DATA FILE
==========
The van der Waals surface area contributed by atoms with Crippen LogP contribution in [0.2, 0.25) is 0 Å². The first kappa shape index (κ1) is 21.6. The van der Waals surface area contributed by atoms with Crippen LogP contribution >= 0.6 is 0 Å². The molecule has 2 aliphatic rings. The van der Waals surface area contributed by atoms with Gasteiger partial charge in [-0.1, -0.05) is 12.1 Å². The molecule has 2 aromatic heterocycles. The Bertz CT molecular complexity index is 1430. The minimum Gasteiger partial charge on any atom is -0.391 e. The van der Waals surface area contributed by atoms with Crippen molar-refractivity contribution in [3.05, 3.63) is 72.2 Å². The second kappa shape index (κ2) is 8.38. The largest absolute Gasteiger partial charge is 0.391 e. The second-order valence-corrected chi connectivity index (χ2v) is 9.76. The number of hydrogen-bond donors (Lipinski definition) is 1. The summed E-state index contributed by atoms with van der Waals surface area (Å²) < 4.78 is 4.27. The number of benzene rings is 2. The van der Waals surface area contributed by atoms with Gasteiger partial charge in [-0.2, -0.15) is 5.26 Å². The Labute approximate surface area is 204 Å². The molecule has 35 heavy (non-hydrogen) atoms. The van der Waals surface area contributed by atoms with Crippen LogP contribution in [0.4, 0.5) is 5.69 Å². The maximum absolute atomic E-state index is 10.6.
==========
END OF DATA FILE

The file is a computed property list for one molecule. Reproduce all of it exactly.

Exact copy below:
The van der Waals surface area contributed by atoms with Crippen LogP contribution in [0.2, 0.25) is 0 Å². The first kappa shape index (κ1) is 21.6. The van der Waals surface area contributed by atoms with Crippen LogP contribution >= 0.6 is 0 Å². The molecule has 2 aliphatic rings. The van der Waals surface area contributed by atoms with Gasteiger partial charge in [-0.1, -0.05) is 12.1 Å². The molecule has 2 aromatic heterocycles. The Bertz CT molecular complexity index is 1430. The minimum Gasteiger partial charge on any atom is -0.391 e. The van der Waals surface area contributed by atoms with Crippen molar-refractivity contribution in [3.05, 3.63) is 72.2 Å². The second kappa shape index (κ2) is 8.38. The largest absolute Gasteiger partial charge is 0.391 e. The second-order valence-corrected chi connectivity index (χ2v) is 9.76. The number of hydrogen-bond donors (Lipinski definition) is 1. The summed E-state index contributed by atoms with van der Waals surface area (Å²) < 4.78 is 4.27. The number of benzene rings is 2. The van der Waals surface area contributed by atoms with Gasteiger partial charge in [-0.2, -0.15) is 5.26 Å². The Labute approximate surface area is 204 Å². The molecule has 35 heavy (non-hydrogen) atoms. The van der Waals surface area contributed by atoms with Crippen LogP contribution in [0.4, 0.5) is 5.69 Å². The maximum absolute atomic E-state index is 10.6.